Many of those 4.7 million people added their own stories, but others remained silenced. There are a lot of reasons people who had experienced sexual violence or harassment didn’t post #MeToo. Those reasons include fear, embarrassment, exhaustion, professional and personal danger, not wanting to jump on a Facebook train, and not wanting to share such a personal experience publicly. And the list goes on. Indeed, for some survivors the reason is that they do not trust their own memories, or they do not think what they have experienced is “bad enough”, or when they have shared their experiences in the past, they were not believed, which makes them question their own sense of reality.
Veronica Ruckh wrote about this in her Total Sorority Move article Literally, Why Can’t I Say #MeToo? after describing several problematic encounters:
I found that I couldn’t say [#MeToo]. And at the time of this writing, I still struggle to say it. Not because it’s not true. And not even because I find these things hard to talk about. I’ll talk to anyone about any experience. I’m an open book. I just…somehow…feel like my experiences weren’t “bad enough” to say #MeToo. I’ve mostly recovered from all of this. I don’t think about any of it too often or feel too deeply affected by any of it long-term. I don’t feel like a victim. And because I don’t feel like a victim, I struggle to call my experiences what they really are: indecent exposure to a child, assault, rape, abuse.
I feel guilty using those words. I feel like I’m being dramatic. Or desperate to be part of a conversation for attention. I feel like I’m exaggerating. And I truly, in my heart, can’t figure out if I am. I can’t and don’t trust my own judgment with the severity of less-than-pleasant occurrences that have happened in my life. It’s never been a matter of me thinking people wouldn’t “believe me.” It’s been an issue that I barely “believe” myself. And I don’t know what that says about me.
What does it say about us if we don’t believe each other? If we stop believing ourselves? What does it say about our culture when 4.7 million people post or respond to #MeToo posts? When millions of stories of sexual harassment and sexual violence are publicly shared? I didn’t learn a lot about sexual aggression or sexual violence as a child or teenager, even though I experienced them. It wasn’t until college when I learned the vocabulary needed to process my experiences and found a community with role models and peers from whom I could learn. Freshman year I attended a women’s retreat where I heard, for what felt like the first time, women’s experiences of sexual aggression and violence. I walked each year in the Take Back the Night actions and saw my friends go through trainings to become peer advocates for survivors of sexual violence. I didn’t go through those trainings myself because I hadn’t processed my own experiences and some of the peer advocates were close friends with people I had experienced as perpetrators. It took me years to heal from my own experiences, years more to talk with others, and years more after that to process how my experiences affect my life as a wife, a mother, a minister, and a woman. I’m still learning how I react to others’ stories and I’m learning step-by-step how to raise a child who is aware of the possibility of both victimization and perpetration of sexual violence.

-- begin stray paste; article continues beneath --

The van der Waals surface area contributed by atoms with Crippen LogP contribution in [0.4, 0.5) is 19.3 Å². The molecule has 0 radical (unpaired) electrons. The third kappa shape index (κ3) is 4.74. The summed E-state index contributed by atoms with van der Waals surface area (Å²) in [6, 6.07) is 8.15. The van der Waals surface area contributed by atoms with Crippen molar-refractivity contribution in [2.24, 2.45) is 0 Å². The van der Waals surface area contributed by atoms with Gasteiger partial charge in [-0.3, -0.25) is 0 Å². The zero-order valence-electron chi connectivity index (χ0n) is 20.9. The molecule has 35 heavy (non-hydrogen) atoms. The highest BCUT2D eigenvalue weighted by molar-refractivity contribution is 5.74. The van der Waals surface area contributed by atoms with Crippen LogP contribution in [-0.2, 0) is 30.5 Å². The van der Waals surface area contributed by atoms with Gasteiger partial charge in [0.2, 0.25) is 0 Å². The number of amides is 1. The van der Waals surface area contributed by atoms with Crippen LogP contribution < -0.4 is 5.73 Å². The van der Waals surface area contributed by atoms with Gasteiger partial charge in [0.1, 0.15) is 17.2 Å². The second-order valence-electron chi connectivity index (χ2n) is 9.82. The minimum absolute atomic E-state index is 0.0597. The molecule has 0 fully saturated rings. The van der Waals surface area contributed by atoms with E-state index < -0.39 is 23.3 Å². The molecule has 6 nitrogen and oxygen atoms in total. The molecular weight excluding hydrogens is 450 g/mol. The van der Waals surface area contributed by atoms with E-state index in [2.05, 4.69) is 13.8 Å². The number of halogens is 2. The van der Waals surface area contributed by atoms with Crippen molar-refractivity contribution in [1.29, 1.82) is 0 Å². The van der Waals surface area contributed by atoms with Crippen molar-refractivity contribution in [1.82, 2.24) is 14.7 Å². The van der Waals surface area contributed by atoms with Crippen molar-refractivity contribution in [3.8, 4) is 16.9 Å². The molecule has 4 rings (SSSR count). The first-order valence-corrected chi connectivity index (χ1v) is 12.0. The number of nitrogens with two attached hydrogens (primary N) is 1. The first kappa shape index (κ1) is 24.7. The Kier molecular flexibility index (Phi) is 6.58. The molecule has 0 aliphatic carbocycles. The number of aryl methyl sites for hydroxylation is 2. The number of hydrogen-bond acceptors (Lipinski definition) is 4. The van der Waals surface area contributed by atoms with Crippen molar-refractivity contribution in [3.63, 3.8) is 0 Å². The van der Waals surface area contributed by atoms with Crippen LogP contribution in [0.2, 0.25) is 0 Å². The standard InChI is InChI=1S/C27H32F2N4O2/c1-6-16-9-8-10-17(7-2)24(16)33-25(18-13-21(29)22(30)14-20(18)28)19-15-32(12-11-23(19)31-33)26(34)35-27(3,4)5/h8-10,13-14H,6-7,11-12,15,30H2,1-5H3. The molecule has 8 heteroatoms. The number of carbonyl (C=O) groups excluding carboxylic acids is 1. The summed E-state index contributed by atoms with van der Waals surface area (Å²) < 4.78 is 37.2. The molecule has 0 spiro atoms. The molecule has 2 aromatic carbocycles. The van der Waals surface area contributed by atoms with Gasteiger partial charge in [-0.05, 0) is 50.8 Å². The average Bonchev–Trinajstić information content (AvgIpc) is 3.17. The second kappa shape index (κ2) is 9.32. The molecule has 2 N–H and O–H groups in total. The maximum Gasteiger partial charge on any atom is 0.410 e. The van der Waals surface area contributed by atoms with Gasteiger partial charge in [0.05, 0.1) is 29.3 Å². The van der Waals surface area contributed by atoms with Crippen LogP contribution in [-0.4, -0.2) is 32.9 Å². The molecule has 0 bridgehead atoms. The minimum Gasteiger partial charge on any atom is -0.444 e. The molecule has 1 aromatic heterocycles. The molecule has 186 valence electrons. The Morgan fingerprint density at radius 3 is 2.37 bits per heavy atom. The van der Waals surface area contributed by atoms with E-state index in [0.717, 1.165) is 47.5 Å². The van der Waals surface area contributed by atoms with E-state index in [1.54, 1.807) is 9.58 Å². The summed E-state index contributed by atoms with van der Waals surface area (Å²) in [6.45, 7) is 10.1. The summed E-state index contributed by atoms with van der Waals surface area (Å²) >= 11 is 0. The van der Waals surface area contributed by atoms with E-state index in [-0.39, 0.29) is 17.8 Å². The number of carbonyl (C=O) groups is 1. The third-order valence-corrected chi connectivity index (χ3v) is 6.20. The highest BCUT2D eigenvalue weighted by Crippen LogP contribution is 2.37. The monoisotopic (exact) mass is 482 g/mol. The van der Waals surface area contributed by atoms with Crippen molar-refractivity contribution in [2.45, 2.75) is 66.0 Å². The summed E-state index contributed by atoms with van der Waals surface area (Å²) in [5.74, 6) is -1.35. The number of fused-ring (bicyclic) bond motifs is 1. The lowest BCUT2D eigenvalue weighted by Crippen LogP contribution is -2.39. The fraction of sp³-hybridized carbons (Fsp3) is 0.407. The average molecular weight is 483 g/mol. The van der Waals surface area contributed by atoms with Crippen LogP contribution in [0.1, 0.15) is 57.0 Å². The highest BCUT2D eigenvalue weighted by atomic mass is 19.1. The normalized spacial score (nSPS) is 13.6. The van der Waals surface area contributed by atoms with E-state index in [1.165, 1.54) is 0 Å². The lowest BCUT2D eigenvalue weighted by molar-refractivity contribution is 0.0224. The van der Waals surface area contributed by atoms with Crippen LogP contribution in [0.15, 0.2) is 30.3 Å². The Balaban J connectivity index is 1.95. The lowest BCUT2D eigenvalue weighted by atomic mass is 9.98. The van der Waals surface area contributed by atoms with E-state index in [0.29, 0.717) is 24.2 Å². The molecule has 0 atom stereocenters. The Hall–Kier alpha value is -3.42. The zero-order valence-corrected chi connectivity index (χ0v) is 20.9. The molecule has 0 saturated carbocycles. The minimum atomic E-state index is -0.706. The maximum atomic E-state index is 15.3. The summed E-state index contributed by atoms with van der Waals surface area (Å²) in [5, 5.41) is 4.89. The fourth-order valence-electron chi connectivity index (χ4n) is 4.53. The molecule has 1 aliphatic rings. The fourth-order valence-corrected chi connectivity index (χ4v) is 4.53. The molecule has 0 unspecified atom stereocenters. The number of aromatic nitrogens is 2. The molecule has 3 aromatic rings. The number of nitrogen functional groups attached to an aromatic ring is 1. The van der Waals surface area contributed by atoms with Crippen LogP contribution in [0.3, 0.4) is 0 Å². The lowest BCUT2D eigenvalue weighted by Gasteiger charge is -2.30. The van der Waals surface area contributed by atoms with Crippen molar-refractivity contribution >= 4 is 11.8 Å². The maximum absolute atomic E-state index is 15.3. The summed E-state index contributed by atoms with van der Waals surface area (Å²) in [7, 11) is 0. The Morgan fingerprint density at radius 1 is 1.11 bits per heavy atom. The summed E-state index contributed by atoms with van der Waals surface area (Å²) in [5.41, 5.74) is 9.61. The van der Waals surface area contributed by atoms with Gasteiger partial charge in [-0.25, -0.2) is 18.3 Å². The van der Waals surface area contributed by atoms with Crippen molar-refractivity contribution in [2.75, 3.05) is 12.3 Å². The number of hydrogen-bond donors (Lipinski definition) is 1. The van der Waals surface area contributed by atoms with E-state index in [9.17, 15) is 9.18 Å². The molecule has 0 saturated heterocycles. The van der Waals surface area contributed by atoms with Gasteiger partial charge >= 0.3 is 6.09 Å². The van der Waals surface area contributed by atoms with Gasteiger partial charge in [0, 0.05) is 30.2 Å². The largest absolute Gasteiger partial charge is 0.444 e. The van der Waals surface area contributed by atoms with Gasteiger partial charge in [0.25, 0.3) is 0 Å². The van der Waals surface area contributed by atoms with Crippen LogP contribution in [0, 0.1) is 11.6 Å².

Part of my journey led me to take classes and do research in feminist, womanist, and mujerista theology. In seminary, I was fortunate enough to have professors that integrated these theologies—as well as queer theology and liberation theology—into our curricula. Some of the books that we read that I recommend for those interested in learning more about the intersection of theology and sexual violence include:
- Townes, Emilie Maureen. Womanist Ethics and the Cultural Production of Evil. Basingstoke: Palgrave Macmillan, 2007.
- Trible, Phyllis. Texts of Terror: Literary-Feminist Readings of Biblical Narratives. London: SCM Press, 2002.
- Doehring, Carrie. Taking Care: Monitoring Power Dynamics and Relational Boundaries in Pastoral Care and Counseling. Nashville: Abingdon Press, 1995.
- Moessner, Jeanne Stevenson. Through The Eyes of Women: Insights for Pastoral Care. Minneapolis, IL: Fortress Press, 1996.
These are only a few, and many more have been written more recently. These are some of the ones though that grace my bookshelf and that I’ve carried around with me through several moves. One in particular—Phyllis Trible’s Texts of Terror: Literary-Feminist Readings of Biblical Narratives—comes into my mind and heart when thinking about sexual violence and theology. It is this book that informed the intense Biblical stories I choose for this week's worship, intense stories of sexual violence towards women. Trible writes, “In this book my task is to tell sad stories as I hear them. Indeed, they are tales of terror with women as victims. Belonging to sacred scriptures of synagogue and church, these narratives yield four portraits of suffering in ancient Israel: Hagar, the slave used, abused, and rejected; Tamar, the princess raped and discard; an unnamed woman, the concubine raped, murdered and dismembered; and the daughter of Jephthah, a virgin slain and sacrificed.” (Trible, p1)
These stories and the other stories of sexual violence in the Bible are part of our religious imagination. By skipping over them, ignoring them, and choosing other passages to read, we continue to silence the experiences throughout time of sexual aggression and sexual violence. Trible writes about Tamar and the unnamed concubine, the two stories included in this worship, and I include some of her analysis below.